note: entire contents copyright 2008 by Larry Stark
Lighting Design and Execution by Wellington Breves
Sound Design & Execution by Alex Savitzky
Graphic Designer Karla Sorenson
Producer Jerry Bisantz
Stage Manager Ann Garvin
Jack Kerouac......Jerry Bisantz
Leo Kerouac..........Jack Dacey
Neal Cassidy.....Steve O'Connon
Jan Kerouac...........Jenny Dale
Memere Kerouac......Lida McGirr
Last February the Image Theater premiered "Kerouac's Last Call" by Patrick Fenton at The Old Court pub in Jack's home town (Lowell MA). This week Image has brought the show to the Boston Playwrights' Theatre, with some cast changes and some excellently moving graphic projections (by Wellington Breves, designed by Karla Sorenson). More importantly, Ann Garvin the director and the cast --- particularly Jerry Bisantz playing Kerouac himself --- have found the soul of a show that has grown enormously in five short months. I urge anyone who loves Jack or loves theater to experience this moving meditation on the last days of a largely neglected novelist. It hit me where I live.
Fenton's play takes place in the mind of the writer, fading from the present into scenes from his past like a movie edited on a three-in-the-morning drunk and projected on holy pot-smoke. (Hint: in the past Jack pours himself shots of Jack Daniels; talking to his friends the audience, he has a bottle of beer in his fist.) Swimming out of his past come his mother (Lida McGirr) --- a little wren of a woman who can peck him into a forgive-me son with a single word --- his father (Jack Dacey) --- an ink-handed printer sipping Canadian Club from the bottle whose dreams for his uselessly word-typing son were a football scholarship and a secure, honest trade --- and his friend and protagonist and role-model Neal Cassidy (Steve O'Connor) --- who drives Ken Kesey's bus that runs on LSD while jeering that, instead of sitting and writing about life, he's still LIVING it damnit, though Jack slashes back that Neal was never brave enough to try to get anything HE wrote published but Jack wrote Thirty novels, and one of them was "On The Road".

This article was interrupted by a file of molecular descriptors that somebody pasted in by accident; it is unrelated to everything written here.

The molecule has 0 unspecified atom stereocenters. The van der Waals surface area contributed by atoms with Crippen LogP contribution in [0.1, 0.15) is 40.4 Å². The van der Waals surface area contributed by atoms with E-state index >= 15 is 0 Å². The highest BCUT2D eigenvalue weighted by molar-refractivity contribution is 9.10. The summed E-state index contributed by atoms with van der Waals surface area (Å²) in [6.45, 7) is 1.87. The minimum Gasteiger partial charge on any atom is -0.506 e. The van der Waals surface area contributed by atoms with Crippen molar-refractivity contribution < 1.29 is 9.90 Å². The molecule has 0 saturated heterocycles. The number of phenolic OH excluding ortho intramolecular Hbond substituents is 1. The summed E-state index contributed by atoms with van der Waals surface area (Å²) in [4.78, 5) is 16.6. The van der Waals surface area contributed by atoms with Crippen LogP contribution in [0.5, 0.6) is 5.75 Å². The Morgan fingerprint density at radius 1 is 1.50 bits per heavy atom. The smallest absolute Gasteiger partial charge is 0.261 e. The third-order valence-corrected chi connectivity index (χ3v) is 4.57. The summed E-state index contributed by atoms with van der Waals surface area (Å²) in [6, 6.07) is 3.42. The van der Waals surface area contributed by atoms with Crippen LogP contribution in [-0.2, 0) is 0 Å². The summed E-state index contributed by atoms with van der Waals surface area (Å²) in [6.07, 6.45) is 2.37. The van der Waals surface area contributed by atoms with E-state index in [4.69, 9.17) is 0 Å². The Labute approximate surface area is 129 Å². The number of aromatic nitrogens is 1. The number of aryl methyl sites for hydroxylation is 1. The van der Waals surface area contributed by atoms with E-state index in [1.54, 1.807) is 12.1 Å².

There are no stolen quotes, but every once in a while Fenton's Jack (Okay, Bisantz's Jack) can rattle off an extended sentence studded with remembered reality that outlines life with words like machinegun-bullets bleeding unspoken empathy for the universe and clear visions of things as they are. Jack loved the overflow of America and hated the nihilism of Kesey's "hippies" who defiled the Beatnik dream that made them all possible. And his probable daughter Jan (Jenny Dale) phones several times out of his memories, achingly asking him just to Pay Her Attention --- and he admits his paternity only when at long last she admits to, herself, trying to write.
The play is set in Northport New York in 1964 when Jack prepared, with an all-night drunk studded with memories, to take his mother to Florida where instead of writing "like Hemingway did" he put on weight and died four years later. It's last call, a last chance to recall a life on the knife-edge of reality he turned into thirty luminously autobiographical novels. Its mood is inevitably elegiac, but this entire cast is dead solid perfect and Jerry Bisantz, reeling-drunk on life, exudes the party-time charm of an artist always eager to tell people about the unique joys of his time spent crossing and re-crossing America "desirous of everything at the same time". Bravo Fenton. Bravo Image Theater.
( a k a larry stark)